If not otherwise stated, all available values per patient (n = 202) were used for the analyses. Single missing values of participants who completed the study were imputed using a last observation carried forward (LOCF) approach. For the intention-to-treat analyses, missing values due to drop-out or loss to follow up were imputed using the following methods: 1) missing values simulated based on the mean of each group at each time point, and 2) the lower limit of the 95% CI for the control group versus the upper limit for the TeLiPro group.

The level of significance (α) was 0.05. Data were analyzed using GraphPad Prism, version 6.04 (GraphPad Software, San Diego, CA), and SAS statistical package, version 9.3 (SAS Institute, Cary, NC). The interim analysis after the 12-week intervention demonstrated superiority of the TeLiPro treatments (17).

A total of 202 patients were randomized into the control (n = 100) or TeLiPro (n = 102) (Supplementary Fig. 1) group. Mean duration of care calls in the TeLiPro group was 17 min (range 12–30). Overall, 74 (74%) participants in the control group and 93 (91%) participants in the TeLiPro group completed 12 weeks of intervention; the drop-out rate in the control group was significantly higher than in the TeLiPro group (P = 0.001). For the control and TeLiPro groups, follow-up data were available for 66 and 82 participants after 26 weeks and for 56 and 77 participants after 52 weeks (Supplementary Fig. 1). Baseline characteristics were similar between the two study groups (Table 1) and did not differ significantly between participants who completed the intervention phase and those who dropped out (Supplementary Table 1).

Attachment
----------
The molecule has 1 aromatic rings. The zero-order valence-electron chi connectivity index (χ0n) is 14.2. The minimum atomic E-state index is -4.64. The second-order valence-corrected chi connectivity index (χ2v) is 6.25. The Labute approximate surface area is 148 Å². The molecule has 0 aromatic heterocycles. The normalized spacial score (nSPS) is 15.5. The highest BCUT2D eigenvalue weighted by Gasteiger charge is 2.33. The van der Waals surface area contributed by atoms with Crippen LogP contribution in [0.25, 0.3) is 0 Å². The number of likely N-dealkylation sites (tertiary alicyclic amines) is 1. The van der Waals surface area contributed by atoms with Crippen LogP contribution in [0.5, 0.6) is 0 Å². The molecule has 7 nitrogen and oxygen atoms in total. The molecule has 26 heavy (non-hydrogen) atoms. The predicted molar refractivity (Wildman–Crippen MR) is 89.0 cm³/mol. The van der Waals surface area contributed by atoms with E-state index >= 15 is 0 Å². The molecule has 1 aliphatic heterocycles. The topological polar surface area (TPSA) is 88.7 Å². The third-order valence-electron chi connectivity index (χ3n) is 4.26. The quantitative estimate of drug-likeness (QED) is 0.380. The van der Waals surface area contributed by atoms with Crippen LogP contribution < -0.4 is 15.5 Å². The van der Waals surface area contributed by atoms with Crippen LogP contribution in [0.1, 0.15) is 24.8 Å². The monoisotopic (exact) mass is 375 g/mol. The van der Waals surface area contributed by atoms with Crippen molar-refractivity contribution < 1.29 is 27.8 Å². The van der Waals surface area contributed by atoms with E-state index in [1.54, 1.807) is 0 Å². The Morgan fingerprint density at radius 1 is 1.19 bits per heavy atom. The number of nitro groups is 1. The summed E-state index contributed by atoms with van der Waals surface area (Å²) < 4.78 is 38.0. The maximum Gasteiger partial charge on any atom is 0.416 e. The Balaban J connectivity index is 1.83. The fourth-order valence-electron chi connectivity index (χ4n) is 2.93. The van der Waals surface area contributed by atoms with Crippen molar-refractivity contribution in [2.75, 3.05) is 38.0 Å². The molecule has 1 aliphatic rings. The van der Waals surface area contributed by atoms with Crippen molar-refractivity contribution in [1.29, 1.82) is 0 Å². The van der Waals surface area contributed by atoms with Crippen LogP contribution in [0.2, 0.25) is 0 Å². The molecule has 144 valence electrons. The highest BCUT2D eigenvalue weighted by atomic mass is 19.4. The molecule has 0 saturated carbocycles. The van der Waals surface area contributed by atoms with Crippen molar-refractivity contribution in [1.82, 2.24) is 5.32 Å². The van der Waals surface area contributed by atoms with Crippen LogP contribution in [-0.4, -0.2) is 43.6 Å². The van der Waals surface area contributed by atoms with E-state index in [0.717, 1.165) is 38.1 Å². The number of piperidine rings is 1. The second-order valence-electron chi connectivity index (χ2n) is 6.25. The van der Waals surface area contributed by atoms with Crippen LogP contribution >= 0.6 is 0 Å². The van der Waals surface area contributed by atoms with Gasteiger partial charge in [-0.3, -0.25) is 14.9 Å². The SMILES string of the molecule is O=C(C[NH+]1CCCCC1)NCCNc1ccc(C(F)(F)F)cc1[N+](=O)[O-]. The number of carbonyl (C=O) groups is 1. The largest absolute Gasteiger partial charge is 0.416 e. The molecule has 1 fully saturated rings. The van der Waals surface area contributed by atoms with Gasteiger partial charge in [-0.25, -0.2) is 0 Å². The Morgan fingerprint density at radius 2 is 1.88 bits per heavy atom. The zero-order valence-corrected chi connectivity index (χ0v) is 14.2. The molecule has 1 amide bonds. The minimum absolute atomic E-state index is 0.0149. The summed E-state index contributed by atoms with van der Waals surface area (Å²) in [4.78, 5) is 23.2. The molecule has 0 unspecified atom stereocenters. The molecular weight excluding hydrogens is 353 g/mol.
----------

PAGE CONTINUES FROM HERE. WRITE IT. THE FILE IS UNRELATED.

After the intervention phase, only in the TeLiPro group was a significant reduction of mean HbA1c observed (Fig. 1A). At 12 weeks, mean HbA1c was reduced by 1.1 ± 1.2% (from 8.4% [68.3 mmol/mol] ± 1.3% to 7.3% [56.3 mmol/mol] ± 1.1%) (Tables 1 and 2) in the TeLiPro group (P < 0.0001) and by 0.2 ± 0.8% (from 8.2% [66.1 mmol/mol] ± 1.2% to 8.0% [63.9 mmol/mol] ± 1.3%) in the control group. The estimated treatment difference in the fully adjusted model (TeLiPro vs. control) was 0.8% (95% CI 1.1; 0.5); P < 0.0001 (Table 3). Treatment superiority of TeLiPro was maintained until 52 weeks of follow-up (at week 26: 0.6% [95% CI 1.0; 0.3]; P = 0.0001; at week 52: 0.6% [0.9; 0.2]; P < 0.001). All sensitivity analyses confirmed this result (Table 3).